Monday, December 2, 2013

Putting Things Into Perspective: Water, Fracking, And Green Energy

Just how much water does fracking require? Lots. But not as much as is required to produce/manufacture biodiesel.

The Dickinson Press is reporting:
Water is a precious resource: So, conservationists should smile at how little water fracking requires versus other energy sources. According to the U.S. Energy Department and the Ground Water Protection Council, it typically takes three gallons of water to produce 1 million British Thermal Units of energy from deep-shale natural gas/fracking. Nuclear power requires 11 gallons/million BTUs. Coal: 23 gallons. Corn ethanol? A whopping 15,800 gallons. And soy biodiesel requires nearly triple that amount: 44,500 gallons per million BTUs — 14,833 times the water needed for fracking.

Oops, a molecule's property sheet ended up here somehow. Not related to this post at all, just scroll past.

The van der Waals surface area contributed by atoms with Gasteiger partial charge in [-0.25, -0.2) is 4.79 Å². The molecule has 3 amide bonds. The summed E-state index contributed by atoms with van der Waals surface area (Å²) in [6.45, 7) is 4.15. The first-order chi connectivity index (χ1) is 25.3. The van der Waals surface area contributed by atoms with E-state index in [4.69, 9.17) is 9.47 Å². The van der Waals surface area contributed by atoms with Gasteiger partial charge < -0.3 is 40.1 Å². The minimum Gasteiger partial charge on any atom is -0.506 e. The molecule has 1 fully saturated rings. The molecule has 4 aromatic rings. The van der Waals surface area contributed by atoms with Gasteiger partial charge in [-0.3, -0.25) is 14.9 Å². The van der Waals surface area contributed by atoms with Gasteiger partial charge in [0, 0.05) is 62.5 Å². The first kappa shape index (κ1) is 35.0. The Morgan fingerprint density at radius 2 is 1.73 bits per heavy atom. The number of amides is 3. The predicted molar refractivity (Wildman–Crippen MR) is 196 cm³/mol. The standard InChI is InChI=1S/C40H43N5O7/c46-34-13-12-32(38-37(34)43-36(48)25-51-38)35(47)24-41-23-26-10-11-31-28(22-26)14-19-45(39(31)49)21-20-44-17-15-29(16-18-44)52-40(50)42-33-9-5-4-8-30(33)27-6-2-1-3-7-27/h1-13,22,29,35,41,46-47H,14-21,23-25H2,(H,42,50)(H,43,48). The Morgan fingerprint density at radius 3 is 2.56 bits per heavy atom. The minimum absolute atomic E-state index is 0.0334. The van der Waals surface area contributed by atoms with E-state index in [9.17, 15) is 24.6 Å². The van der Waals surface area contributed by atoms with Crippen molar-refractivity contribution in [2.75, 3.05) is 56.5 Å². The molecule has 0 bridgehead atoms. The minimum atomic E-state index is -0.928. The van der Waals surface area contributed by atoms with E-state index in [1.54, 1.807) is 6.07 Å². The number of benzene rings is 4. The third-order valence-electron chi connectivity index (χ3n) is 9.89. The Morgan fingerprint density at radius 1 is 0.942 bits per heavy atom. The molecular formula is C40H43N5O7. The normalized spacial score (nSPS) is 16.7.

But what about ground water pollution? The hysteria that fracking poisons drinking water lacks one key ingredient: Evidence. As former EPA chief Lisa Jackson testified before Congress in May 2011: “I’m not aware of any proven case where the fracking process itself has affected water.”

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